Quick Line (just made it up for fun)

• November 5th 2006, 03:47 PM
Quick
Quick Line (just made it up for fun)

Any Two points (and an x and y axis) can form two "Quick" lines (except under three circumstances), can anyone figure out how the lines are determined (you can move the points around)?

hint: My teacher's been making us do things with patty paper.

PS: if you don't have enough information to figure it out, please tell me.
The Two points are the opposite corners of the smallest possible rectangle that touches them. When that rectangle is folded such that the two points lie on top of each other than the line connects the two non-dotted corners

Let's see who's the first to find it. :)
• November 5th 2006, 05:04 PM
ThePerfectHacker
Quote:

Originally Posted by Quick
Any Two points (and an x and y axis) can form two "Quick" lines (except under three circumstances), can anyone figure out how the lines are determined (you can move the points around)?

hint: My teacher's been making us do things with patty paper.

PS: if you don't have enough information to figure it out, please tell me.

Let's see who's the first to find it. :)

It looks like the tangent of the angle?
• November 5th 2006, 05:14 PM
Quick
Quote:

Originally Posted by ThePerfectHacker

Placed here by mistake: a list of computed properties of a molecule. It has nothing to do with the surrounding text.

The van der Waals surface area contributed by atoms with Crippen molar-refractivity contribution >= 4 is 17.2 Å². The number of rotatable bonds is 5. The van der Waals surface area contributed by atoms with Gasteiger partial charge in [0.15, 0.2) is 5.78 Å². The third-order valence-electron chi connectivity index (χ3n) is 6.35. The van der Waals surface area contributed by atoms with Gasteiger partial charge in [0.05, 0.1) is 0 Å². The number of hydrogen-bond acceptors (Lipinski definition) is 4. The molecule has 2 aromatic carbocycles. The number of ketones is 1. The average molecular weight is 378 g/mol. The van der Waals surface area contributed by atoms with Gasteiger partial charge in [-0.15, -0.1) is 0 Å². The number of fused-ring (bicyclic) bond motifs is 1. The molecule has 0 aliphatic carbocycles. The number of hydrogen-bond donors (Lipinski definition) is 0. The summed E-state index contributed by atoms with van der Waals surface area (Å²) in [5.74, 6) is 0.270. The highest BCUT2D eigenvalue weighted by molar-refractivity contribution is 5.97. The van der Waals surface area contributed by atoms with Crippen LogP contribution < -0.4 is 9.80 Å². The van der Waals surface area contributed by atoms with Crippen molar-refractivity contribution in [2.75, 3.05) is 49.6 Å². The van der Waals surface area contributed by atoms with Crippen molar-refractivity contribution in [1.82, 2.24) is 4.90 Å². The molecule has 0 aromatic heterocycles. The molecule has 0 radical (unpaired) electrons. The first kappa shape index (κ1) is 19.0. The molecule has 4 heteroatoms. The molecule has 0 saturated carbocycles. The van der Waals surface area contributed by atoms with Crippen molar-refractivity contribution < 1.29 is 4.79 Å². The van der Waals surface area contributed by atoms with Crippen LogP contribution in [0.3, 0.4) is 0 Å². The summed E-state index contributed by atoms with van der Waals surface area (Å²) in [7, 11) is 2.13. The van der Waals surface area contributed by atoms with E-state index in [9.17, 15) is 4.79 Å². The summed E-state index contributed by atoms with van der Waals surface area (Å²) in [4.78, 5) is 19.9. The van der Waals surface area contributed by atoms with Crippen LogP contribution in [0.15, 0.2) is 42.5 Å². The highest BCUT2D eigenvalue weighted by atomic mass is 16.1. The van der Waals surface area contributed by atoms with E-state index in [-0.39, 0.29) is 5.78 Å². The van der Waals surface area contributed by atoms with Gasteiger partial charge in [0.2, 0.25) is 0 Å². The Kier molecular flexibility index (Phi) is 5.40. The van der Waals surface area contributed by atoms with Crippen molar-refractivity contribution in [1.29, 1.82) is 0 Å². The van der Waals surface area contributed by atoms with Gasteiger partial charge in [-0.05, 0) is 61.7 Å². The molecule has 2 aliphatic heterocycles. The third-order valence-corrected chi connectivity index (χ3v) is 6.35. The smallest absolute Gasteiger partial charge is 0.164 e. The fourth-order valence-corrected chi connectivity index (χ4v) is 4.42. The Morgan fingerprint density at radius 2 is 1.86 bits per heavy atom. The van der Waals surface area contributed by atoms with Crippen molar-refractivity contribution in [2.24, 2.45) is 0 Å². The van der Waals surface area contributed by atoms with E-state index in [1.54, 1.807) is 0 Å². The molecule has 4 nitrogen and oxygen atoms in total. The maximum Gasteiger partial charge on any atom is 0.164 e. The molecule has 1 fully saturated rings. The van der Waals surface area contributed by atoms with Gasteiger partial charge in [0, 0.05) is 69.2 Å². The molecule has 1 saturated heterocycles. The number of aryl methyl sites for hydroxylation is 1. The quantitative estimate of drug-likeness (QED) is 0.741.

It looks like the tangent of the angle?

I don't know what a tangent of an angle is... :o
• November 5th 2006, 05:24 PM
ThePerfectHacker
Quote:

Originally Posted by Quick

I don't know what a tangent of an angle is... :o

When a line intersects a x-axis is creates an angle. The tangent of that angle ( $\tan \theta$) is the slope of the line. It seems that the slope of those lines is the tangent of the angle they create.
• November 5th 2006, 05:30 PM
Quick
Quote:

Originally Posted by ThePerfectHacker
When a line intersects a x-axis is creates an angle. The tangent of that angle ( $\tan \theta$) is the slope of the line. It seems that the slope of those lines is the tangent of the angle they create.

I don't think it is, at least it isn't when the line is 45 degrees to the horizontal (it should be -1 instead of 1)

The answer is in white text in my original post. (so noone quote my original post)
• November 18th 2006, 06:55 PM
TriKri
This is what I think: The two lines are at right angle to the line imagined line between the two points. Then, if the two points is (x1, y1) and (x2, y2), the two lines goes through the points (x1, y2) and (x2, y1) respectively.